Wednesday, November 25, 2015

Albert Heath - 1973 - Kawaida

Albert Heath 

01. Baraka
02. Maulana
03. Kawaida
04. Dunia
05. Kamili

Don Cherry: Trumpet
Billy Bonner: Flute & Percussion (#Kawaida)
Jimmy Heath: Tenor & Soprano Saxophone
Herbie Hancock: Piano
Buster Williams: Bass
Albert "Tootie" Heath: Drums
Ed Blackwell: Bells & Percussion
Mtume: Congas

A landmark album in the in the history of post Civil Rights movement jazz. This album was the concept of James Mtume, in spreading the teachings of Maulana Karenga's Kawaida philosophy. Part of the US Organisation, James Mtume would hang out in Shelly Manne's venue, spreading the work of Kawaida to the musicians there. He eventually, as a total unknown, managed to convince Herbie Hancock, Don Cherry, Buster Willams, Ed Blackwell, his father Jimmy Heath and Uncle Albert Heath to make this album. Albert Heath acquired the recording contract, which is the only reason this majority penned Mtume album was not credited to himself. Mtume wanted the album to be modal jazz, and not bop or free, as he insisted that modal was the only truly Black jazz. Albert Heath later admitted that they didn't take Mtume's message too seriously, and he was the only member of the band who genuinely had converted to the Kawaida philosophy.  They did all allow him to give them non slave names, a practice of Kawaida, and Albert Heath and Herbie Hancock held on to theirs for other recordings they made.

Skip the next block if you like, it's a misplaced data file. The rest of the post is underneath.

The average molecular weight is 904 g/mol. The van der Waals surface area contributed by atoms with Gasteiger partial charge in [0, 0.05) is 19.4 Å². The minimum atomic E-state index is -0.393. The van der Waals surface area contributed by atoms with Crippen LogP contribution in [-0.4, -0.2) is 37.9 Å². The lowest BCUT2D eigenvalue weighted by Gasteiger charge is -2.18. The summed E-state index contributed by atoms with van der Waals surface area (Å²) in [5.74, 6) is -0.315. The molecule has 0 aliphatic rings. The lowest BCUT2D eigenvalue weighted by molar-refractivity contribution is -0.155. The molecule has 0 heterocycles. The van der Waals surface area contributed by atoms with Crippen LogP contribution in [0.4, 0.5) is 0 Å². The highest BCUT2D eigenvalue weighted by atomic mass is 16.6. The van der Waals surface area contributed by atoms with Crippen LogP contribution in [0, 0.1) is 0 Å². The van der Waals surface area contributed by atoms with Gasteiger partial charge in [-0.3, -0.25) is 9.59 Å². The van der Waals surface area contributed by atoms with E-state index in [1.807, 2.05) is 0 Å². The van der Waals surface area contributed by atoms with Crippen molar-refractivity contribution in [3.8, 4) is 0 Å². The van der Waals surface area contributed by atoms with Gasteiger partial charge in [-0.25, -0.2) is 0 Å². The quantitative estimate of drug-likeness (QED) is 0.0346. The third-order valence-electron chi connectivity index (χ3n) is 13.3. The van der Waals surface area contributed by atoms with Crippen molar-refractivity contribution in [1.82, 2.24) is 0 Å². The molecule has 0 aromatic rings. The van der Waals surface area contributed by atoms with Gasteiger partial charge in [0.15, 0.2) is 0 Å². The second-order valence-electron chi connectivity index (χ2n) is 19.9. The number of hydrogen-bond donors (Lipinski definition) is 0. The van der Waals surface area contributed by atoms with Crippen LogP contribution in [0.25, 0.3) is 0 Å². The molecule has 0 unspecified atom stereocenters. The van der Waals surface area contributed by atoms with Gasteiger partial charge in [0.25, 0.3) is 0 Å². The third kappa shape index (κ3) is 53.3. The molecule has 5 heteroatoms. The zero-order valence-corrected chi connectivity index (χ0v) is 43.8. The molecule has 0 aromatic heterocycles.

Apart form the Albert Heath penned track "Dunia", this is a truly beautiful Afrocentric modal jazz album. I really can't recommend this album enough if you like a strong Black element to the jazz you listen to.



  2. All I needed to see was Herbie Hancock playing modal jazz.
    Thank you very much!

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